Quick and easy circle drawing.
Quick and easy circle drawing. Well, circle-ish.

Cut out the circle, and tape the card to your softbox however you wish. I used electrical tape.

The extra length gave me these tabs to I could set it inside the 'box. Less spill (if you tape it up more than me) and allows diffusion.
The extra length gave me these tabs to I could set it inside the box. This made for less spill.

4. The Internal Reflector

Now we need to make the internal reflector. To do this, we're going to take a piece of aluminium foil, mine was about 12x8", and fold over all four edges until it's a square the same size as the speedring. Then fold down the corners to make it an octagon, then fold those corners down and it should look reasonably circular.

Once you have this done, it's just a case of using whatever sticks you have to connect it to your softbox's speedring. I'm using two taped-together popsicle sticks to allow adjustment room, and taping them to the dull side of the reflector so that it hinges on the end.

Mmm, tasty.

Tape this onto the top of your speedring so that the shiny side faces inward, and you should have a rudimentary beauty dish! You can add another stick at the bottom to stop it from tilting when you aim the softbox, and the folded sides should prevent it from sagging or bending.

Stick on top and bottom. Note the beauty-dish-like rings which are just about visible. This is a VERY cheap softbox...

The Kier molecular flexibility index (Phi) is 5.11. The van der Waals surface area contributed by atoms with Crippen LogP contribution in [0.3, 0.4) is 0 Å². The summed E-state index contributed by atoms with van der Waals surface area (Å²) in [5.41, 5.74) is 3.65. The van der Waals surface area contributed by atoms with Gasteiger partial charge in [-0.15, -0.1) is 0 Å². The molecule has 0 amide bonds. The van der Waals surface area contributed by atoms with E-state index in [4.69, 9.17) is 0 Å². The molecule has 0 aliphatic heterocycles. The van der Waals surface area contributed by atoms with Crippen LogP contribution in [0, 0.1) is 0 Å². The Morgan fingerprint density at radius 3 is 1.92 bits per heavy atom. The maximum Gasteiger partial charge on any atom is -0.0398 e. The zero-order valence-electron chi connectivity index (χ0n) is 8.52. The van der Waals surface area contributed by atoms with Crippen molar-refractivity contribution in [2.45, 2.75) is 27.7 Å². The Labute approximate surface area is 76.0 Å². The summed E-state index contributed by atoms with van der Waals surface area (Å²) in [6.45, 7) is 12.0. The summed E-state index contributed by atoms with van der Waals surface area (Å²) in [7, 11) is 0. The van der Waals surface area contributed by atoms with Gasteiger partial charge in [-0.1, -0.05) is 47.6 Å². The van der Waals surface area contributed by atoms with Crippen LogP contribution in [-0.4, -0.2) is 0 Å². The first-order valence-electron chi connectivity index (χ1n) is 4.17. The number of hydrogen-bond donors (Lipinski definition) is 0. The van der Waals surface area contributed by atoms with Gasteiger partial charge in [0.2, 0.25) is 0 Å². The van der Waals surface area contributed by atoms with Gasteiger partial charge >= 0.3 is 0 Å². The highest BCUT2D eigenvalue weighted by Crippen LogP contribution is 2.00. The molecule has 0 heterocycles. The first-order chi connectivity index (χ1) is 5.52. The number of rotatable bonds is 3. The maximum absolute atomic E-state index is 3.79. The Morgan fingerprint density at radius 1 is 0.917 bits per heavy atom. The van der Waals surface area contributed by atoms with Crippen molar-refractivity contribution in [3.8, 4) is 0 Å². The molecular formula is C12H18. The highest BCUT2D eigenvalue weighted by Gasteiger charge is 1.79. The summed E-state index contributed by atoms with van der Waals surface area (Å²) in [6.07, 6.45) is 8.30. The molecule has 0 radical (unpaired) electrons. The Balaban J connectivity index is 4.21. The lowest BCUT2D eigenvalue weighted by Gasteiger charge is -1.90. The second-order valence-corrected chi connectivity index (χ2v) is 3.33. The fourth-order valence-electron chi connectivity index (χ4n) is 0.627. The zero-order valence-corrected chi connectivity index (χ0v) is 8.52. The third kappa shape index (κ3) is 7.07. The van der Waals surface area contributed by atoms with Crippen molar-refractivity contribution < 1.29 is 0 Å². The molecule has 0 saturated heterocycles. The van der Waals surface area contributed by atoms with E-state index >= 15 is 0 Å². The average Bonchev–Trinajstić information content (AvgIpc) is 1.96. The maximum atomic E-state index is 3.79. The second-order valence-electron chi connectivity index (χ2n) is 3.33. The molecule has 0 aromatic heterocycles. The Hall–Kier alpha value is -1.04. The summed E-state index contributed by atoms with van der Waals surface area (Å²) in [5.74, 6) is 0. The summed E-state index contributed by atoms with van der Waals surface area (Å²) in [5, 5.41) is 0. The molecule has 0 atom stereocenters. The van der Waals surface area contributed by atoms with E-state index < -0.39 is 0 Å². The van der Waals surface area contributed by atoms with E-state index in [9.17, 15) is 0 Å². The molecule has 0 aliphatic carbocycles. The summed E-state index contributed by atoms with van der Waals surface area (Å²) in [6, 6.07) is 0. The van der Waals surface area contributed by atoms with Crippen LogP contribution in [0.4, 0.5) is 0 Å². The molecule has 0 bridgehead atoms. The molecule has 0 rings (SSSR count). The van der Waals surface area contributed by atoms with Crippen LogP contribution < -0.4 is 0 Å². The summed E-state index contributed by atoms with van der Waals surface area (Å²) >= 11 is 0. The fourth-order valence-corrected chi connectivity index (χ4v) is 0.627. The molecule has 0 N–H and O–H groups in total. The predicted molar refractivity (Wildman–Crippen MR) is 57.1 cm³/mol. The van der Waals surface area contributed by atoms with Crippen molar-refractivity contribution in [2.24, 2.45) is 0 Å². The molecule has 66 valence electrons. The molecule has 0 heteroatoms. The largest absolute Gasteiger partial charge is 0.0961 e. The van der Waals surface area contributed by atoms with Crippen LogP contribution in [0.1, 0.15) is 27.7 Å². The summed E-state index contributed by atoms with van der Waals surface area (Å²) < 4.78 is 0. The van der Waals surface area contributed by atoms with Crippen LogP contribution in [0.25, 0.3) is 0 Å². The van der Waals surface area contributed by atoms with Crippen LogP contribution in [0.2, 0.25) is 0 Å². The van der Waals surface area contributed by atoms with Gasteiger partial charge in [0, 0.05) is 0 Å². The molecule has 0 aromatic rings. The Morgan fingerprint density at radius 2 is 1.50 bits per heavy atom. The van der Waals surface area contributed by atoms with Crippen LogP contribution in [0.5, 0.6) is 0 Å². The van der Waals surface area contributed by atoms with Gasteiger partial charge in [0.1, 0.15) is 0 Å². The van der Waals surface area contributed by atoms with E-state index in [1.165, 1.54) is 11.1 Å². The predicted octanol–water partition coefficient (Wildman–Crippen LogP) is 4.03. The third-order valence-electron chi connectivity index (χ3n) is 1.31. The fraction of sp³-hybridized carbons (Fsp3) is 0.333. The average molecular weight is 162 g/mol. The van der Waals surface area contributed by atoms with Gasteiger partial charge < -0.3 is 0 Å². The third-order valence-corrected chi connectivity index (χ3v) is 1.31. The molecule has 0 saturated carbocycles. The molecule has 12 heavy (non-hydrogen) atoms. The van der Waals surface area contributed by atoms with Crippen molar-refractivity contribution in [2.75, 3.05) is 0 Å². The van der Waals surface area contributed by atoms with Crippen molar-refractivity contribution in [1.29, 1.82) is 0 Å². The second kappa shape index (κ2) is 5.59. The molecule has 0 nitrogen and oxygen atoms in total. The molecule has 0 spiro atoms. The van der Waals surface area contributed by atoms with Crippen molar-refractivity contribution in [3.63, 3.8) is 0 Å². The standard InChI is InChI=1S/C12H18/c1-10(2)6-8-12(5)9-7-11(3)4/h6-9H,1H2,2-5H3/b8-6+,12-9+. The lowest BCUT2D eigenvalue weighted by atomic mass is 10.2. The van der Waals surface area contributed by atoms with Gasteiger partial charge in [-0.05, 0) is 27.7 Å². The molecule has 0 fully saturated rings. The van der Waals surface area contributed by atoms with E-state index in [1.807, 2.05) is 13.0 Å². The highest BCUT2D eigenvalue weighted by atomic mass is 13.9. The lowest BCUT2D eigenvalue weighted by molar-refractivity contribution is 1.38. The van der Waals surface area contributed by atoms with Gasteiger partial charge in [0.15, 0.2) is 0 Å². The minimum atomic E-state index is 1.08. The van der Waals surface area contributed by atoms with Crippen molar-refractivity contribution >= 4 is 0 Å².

Stick on top and bottom. Note the beauty-dish-like rings which are just about visible, and this is a cheap softbox.

5. Time to Shoot!

Since we can see above that the light output matches the beauty dish at the top pretty well (specular differences between white and silver interiors notwithstanding), we can now set up our frankenbox and shoot with it!

Here are some quick comparison photos which I've desaturated to better judge the lighting; I think it does a remarkable job at simulating the beauty dish look for pennies:

The actual beauty dish look.

The actual beauty dish look.
Generic cheap softbox mugshot.

Using the softbox as it's intended.
Using the frankenbox. Not bad! It was never going to be identical, but it's surprisingly close.

Using the frankenbox. Not bad! It was never going to be identical, but it's surprisingly close. (Apparently I was shooting above sync speed on these shots?)

Find Out If You're Ready to Buy

If you're on the fence about splurging on a beauty dish, this quick trick should help you out. If you can afford to lose a softbox in the meantime, you could even shoot with this DIY trick for a little while longer until the beauty dish is more affordable or justifiable. It may even be possible to use a small shallow octa, build a solid internal reflector from metal or plastic, and use it as a two-in-one location system instead of having to lug a beauty dish with you!

Questions? Comments? Hit up the comments below!